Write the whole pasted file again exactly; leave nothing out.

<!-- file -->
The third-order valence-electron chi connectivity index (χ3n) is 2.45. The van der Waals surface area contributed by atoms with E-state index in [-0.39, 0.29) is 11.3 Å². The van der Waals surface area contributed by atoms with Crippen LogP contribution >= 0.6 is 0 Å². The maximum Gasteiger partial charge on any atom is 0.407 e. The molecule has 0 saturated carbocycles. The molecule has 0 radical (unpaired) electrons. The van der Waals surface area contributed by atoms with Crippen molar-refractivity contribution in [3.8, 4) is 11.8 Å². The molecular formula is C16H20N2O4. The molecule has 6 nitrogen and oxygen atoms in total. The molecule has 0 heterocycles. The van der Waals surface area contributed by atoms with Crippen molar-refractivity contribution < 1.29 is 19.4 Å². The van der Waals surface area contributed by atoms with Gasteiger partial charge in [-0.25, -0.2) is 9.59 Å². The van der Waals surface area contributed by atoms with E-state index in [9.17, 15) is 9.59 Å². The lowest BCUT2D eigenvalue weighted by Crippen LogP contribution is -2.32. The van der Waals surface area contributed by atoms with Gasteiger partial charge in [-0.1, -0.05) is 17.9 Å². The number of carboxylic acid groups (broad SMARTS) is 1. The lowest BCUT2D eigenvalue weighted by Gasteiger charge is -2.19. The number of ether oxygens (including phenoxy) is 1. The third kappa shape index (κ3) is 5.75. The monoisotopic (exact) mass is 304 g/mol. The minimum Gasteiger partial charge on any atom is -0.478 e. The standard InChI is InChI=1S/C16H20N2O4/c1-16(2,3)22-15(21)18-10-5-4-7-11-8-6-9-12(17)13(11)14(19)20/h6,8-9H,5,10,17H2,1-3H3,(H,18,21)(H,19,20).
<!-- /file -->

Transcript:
The third-order valence-electron chi connectivity index (χ3n) is 2.45. The van der Waals surface area contributed by atoms with E-state index in [-0.39, 0.29) is 11.3 Å². The van der Waals surface area contributed by atoms with Crippen LogP contribution >= 0.6 is 0 Å². The maximum Gasteiger partial charge on any atom is 0.407 e. The molecule has 0 saturated carbocycles. The molecule has 0 radical (unpaired) electrons. The van der Waals surface area contributed by atoms with Crippen molar-refractivity contribution in [3.8, 4) is 11.8 Å². The molecular formula is C16H20N2O4. The molecule has 6 nitrogen and oxygen atoms in total. The molecule has 0 heterocycles. The van der Waals surface area contributed by atoms with Crippen molar-refractivity contribution < 1.29 is 19.4 Å². The van der Waals surface area contributed by atoms with Gasteiger partial charge in [-0.25, -0.2) is 9.59 Å². The van der Waals surface area contributed by atoms with E-state index in [9.17, 15) is 9.59 Å². The lowest BCUT2D eigenvalue weighted by Crippen LogP contribution is -2.32. The van der Waals surface area contributed by atoms with Gasteiger partial charge in [-0.1, -0.05) is 17.9 Å². The number of carboxylic acid groups (broad SMARTS) is 1. The lowest BCUT2D eigenvalue weighted by Gasteiger charge is -2.19. The number of ether oxygens (including phenoxy) is 1. The third kappa shape index (κ3) is 5.75. The monoisotopic (exact) mass is 304 g/mol. The minimum Gasteiger partial charge on any atom is -0.478 e. The standard InChI is InChI=1S/C16H20N2O4/c1-16(2,3)22-15(21)18-10-5-4-7-11-8-6-9-12(17)13(11)14(19)20/h6,8-9H,5,10,17H2,1-3H3,(H,18,21)(H,19,20).